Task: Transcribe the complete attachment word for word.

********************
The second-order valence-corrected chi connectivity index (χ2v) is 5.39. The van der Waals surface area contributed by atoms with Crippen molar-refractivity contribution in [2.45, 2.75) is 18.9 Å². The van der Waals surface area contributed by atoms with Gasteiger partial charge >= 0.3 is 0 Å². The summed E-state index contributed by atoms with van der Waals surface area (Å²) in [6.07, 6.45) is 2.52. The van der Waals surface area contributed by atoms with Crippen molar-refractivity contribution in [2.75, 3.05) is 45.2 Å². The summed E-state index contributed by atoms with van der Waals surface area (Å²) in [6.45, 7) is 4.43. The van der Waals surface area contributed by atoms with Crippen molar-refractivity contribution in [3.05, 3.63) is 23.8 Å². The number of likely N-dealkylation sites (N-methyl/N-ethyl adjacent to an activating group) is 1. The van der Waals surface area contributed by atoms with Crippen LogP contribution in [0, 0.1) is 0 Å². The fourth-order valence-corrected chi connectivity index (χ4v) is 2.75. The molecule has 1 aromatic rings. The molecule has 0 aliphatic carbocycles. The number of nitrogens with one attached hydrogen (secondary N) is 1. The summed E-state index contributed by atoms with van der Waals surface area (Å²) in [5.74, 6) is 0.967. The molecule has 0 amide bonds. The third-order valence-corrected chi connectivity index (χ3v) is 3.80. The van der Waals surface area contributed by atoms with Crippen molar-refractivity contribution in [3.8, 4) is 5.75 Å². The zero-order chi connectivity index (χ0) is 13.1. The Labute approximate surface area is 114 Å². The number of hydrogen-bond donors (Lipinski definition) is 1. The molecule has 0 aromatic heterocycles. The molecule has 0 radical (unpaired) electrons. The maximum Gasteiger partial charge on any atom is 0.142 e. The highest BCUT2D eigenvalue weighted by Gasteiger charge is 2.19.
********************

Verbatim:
The second-order valence-corrected chi connectivity index (χ2v) is 5.39. The van der Waals surface area contributed by atoms with Crippen molar-refractivity contribution in [2.45, 2.75) is 18.9 Å². The van der Waals surface area contributed by atoms with Gasteiger partial charge >= 0.3 is 0 Å². The summed E-state index contributed by atoms with van der Waals surface area (Å²) in [6.07, 6.45) is 2.52. The van der Waals surface area contributed by atoms with Crippen molar-refractivity contribution in [2.75, 3.05) is 45.2 Å². The summed E-state index contributed by atoms with van der Waals surface area (Å²) in [6.45, 7) is 4.43. The van der Waals surface area contributed by atoms with Crippen molar-refractivity contribution in [3.05, 3.63) is 23.8 Å². The number of likely N-dealkylation sites (N-methyl/N-ethyl adjacent to an activating group) is 1. The van der Waals surface area contributed by atoms with Crippen LogP contribution in [0, 0.1) is 0 Å². The fourth-order valence-corrected chi connectivity index (χ4v) is 2.75. The molecule has 1 aromatic rings. The molecule has 0 aliphatic carbocycles. The number of nitrogens with one attached hydrogen (secondary N) is 1. The summed E-state index contributed by atoms with van der Waals surface area (Å²) in [5.74, 6) is 0.967. The molecule has 0 amide bonds. The third-order valence-corrected chi connectivity index (χ3v) is 3.80. The van der Waals surface area contributed by atoms with Crippen molar-refractivity contribution in [3.8, 4) is 5.75 Å². The zero-order chi connectivity index (χ0) is 13.1. The Labute approximate surface area is 114 Å². The number of hydrogen-bond donors (Lipinski definition) is 1. The molecule has 0 aromatic heterocycles. The molecule has 0 radical (unpaired) electrons. The maximum Gasteiger partial charge on any atom is 0.142 e. The highest BCUT2D eigenvalue weighted by Gasteiger charge is 2.19.